Gothic Icon: Death of the Endless

When the last living thing dies, her job will be finished…. What could be a more obvious gothic icon than the physical manifestation of death herself? Today I want to highlight Death of the Endless, a character from Neil Gaiman's comic book series The Sandman.

The Sandman was a DC Comics series running from 1989 to 1996 that chronicled the story of Dream (also known as Morpheus or the Sandman), one of seven deities that personify particular concepts. Dream's older sister, Death, first appeared in Volume 2, number 8 (August 1989). Apart from being the embodiment of the concept of death, this character also acts as a psychopomp, escorting the newly deceased into the afterlife. When we first meet her in Volume 2, Death is accompanied by Dream as she travels around the world, visiting people in their final hour. Her perky attitude contrasts with this dreary job, and her zen outlook on life and death helps many characters to find peace. She often serves as a confidant and nurturing figure for her brother Dream.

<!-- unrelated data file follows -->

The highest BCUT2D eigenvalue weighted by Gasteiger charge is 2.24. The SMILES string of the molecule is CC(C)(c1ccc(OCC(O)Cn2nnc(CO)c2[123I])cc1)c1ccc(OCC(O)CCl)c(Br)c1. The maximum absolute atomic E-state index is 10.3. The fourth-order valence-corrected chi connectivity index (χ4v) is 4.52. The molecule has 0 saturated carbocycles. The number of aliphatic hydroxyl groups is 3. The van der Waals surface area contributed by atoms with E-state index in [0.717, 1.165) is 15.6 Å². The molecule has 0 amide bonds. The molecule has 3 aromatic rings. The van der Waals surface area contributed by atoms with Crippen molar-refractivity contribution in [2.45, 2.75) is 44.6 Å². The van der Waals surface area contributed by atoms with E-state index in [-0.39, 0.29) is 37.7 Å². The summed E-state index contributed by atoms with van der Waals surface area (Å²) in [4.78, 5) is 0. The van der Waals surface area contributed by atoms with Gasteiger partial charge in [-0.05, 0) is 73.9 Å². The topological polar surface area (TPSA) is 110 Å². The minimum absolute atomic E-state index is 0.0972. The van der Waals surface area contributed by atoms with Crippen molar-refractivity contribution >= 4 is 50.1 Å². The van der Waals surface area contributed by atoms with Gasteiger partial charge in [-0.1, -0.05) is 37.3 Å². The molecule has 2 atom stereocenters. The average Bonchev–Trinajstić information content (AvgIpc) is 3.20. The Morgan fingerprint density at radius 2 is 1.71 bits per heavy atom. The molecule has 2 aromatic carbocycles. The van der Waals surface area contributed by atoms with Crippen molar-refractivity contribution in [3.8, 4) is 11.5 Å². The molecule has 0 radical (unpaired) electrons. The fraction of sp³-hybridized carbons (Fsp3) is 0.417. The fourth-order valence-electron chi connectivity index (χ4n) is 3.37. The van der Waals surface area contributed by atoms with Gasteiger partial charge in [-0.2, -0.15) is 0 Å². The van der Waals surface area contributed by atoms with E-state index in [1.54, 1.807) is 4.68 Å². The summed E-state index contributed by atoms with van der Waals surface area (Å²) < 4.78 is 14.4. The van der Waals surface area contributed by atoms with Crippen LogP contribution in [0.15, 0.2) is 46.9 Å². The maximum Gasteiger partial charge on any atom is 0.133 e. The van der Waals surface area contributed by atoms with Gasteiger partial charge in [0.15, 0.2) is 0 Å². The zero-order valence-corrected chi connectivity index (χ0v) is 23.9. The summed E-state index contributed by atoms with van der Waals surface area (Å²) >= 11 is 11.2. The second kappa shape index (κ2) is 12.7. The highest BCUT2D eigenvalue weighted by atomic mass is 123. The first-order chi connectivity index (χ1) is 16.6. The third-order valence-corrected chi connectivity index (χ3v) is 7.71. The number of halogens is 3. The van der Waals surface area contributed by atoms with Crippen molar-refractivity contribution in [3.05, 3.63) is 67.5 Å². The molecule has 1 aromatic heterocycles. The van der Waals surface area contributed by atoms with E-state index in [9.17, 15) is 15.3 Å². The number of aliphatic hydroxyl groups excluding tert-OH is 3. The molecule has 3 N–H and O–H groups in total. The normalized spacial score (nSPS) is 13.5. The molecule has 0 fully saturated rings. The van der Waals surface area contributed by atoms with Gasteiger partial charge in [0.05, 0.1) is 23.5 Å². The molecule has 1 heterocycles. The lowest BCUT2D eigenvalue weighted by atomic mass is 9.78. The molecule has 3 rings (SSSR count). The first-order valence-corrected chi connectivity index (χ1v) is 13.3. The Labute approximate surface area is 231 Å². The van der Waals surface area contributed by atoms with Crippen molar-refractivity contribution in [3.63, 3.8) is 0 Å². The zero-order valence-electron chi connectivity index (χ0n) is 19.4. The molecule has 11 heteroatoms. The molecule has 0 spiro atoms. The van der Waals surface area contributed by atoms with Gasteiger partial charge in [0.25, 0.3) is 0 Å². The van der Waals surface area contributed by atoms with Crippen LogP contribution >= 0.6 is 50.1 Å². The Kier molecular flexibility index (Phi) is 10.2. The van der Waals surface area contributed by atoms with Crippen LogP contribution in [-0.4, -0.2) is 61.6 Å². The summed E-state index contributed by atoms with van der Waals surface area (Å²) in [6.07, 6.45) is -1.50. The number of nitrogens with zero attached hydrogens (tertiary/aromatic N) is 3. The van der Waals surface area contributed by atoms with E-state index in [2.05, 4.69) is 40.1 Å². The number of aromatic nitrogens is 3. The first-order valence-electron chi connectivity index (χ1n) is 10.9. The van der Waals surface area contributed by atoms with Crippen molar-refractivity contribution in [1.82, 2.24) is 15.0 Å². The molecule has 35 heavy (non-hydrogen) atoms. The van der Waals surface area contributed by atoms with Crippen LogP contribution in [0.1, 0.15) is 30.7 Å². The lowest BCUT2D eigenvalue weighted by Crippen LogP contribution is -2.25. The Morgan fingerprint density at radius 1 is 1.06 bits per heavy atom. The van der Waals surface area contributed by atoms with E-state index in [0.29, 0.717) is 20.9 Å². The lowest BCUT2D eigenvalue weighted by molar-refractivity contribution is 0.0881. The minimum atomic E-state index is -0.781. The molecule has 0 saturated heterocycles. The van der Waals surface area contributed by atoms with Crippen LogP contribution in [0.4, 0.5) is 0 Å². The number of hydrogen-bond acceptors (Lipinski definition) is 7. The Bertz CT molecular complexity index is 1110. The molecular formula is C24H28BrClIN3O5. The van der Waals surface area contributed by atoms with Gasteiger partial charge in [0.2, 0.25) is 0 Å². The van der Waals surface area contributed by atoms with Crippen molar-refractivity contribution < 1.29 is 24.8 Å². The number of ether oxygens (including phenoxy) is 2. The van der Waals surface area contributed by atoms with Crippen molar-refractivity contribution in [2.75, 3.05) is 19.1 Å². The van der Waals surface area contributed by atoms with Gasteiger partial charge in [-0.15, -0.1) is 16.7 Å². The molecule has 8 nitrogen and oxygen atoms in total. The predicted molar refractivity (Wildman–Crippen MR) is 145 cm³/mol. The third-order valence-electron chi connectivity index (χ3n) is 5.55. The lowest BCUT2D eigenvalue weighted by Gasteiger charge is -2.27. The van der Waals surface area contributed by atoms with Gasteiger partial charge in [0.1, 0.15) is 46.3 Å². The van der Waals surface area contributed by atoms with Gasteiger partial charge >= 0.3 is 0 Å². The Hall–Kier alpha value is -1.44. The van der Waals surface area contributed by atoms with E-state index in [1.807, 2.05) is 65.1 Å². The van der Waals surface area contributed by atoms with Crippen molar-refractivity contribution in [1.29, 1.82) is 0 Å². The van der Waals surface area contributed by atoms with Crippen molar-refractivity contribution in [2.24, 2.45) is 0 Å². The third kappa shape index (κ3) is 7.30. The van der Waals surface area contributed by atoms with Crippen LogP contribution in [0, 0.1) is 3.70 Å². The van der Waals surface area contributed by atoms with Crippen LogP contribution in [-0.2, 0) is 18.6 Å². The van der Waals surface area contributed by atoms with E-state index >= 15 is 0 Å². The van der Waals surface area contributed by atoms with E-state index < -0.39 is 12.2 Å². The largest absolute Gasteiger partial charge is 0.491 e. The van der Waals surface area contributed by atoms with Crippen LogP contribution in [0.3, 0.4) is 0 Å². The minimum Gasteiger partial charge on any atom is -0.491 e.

The character of Death was co-created by author Neil Gaiman and artist Mike Dringenberg. In fact, Dringenberg exerted more creative control over Death's design than he did most the other Sandman characters. He based her appearance on a friend of his—a real-life young goth woman named Cinamon Hadley. Death tends to dress in all-black modern clothing, like jeans and a tank top. She has dark hair, teased into the voluminous Siouxsie Sioux-esque style that defined '80s goth fashion. She always wears a large ankh necklace and sports an Eye of Horus design around her right eye—both Egyptian symbols associated with death and the afterlife.

Death's style is easy to imitate, since her iconic look is made up of only a few simple elements. She's probably one of the easiest closet cosplay options for any goth who finds themself at a comic convention. But even more than her style, it is Death's outlook on life that is worth emulating. Death defies the stereotype that goths are always gloomy and morose. Instead, Death makes a point to enjoy life, reveling in simple joys and making an effort to be compassionate to those around her—both the humans in her care and her fellow Endless. Perhaps for these reasons, Death continues to be one of the most beloved comic book characters, decades after The Sandman was first published.

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